One of the most interesting relics of paganism which I have had the good luck to discover is that which relates to the three Fates or Norns. In the section entitled “Two Pagan Hymns” [see following extract] mention will be found of three maids known as “the threble Timbers,” two of whom are “lily white,” and the third is dressed in green. These maids are described as living for evermore, and they are plainly the three Fates. The girls who set the table on New Year’s Eve with knives, forks, plates, and chairs for three guests, whom they expect to appear at the hour of midnight, are, without knowing it, spreading the table for the three Fates, though in the charm which they practise they expect their future husbands to appear. In the collection of superstitions condemned by Burchard, Bishop of Worms, who died in 1024, we are told that the German women of his time had the custom, at certain times of the year, of spreading tables in their houses with meat and drink, and laying three knives, that if the three sisters should come (whom Burchard interprets as being equivalent to the Roman Parcae) they might partake of their hospitality.[iv] Thus, in a Derbyshire village, at the end of the nineteenth century, we find this old superstition in full vigour, the only difference being that the future husbands of the women, instead of the Fates, are expected to appear.[v]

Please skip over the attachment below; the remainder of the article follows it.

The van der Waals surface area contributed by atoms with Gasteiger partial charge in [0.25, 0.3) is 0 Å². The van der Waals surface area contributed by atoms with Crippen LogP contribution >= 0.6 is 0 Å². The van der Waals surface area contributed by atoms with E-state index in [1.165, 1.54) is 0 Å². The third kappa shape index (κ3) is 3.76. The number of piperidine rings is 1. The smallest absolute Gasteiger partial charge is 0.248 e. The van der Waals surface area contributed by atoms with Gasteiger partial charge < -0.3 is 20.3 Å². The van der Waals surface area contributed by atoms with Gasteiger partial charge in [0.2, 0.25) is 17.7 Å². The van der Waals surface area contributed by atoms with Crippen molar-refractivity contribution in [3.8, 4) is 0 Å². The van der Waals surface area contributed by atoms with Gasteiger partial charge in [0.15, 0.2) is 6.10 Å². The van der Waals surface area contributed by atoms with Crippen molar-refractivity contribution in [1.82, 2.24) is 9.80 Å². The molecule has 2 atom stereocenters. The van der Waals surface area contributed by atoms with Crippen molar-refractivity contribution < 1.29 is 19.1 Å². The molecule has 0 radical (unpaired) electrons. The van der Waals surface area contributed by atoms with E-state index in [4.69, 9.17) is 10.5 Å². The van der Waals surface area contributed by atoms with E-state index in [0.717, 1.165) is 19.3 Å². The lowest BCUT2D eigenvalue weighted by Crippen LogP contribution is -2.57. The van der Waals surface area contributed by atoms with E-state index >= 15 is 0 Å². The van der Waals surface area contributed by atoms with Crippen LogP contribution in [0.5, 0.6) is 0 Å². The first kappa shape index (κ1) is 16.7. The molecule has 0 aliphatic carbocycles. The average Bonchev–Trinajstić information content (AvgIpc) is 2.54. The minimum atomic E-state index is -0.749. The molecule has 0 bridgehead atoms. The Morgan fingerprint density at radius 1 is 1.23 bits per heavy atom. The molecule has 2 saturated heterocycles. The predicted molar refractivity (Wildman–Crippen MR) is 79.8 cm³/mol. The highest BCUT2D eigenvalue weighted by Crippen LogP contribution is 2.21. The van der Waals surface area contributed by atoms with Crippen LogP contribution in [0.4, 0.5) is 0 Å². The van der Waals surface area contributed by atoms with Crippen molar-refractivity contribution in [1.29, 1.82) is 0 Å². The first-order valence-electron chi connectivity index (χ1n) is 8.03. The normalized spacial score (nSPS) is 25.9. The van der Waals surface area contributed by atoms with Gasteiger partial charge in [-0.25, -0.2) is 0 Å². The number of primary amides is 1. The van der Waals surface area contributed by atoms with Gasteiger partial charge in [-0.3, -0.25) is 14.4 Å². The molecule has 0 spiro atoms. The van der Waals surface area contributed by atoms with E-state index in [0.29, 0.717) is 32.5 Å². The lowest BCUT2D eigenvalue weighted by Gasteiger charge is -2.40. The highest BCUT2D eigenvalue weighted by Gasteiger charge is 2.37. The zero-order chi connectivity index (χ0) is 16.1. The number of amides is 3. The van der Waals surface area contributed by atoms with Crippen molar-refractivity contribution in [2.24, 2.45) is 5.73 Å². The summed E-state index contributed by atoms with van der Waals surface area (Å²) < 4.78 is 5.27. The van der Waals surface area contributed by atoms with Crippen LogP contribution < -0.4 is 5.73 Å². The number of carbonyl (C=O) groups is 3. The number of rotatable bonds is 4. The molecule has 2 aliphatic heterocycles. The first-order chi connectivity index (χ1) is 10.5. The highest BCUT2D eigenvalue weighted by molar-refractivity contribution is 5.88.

[“Two Pagan Hymns”:] On New Year’s Eve three unmarried girls may adopt the following plan in order to see the spirits of their future husbands. Let them go into a room which has two doors, and set the table with knives, forks, and plates for three guests, and let them wait in the room till twelve o’clock at midnight, at which hour exactly the spirits of their future husbands will come in at one door and go out at the other.[vi]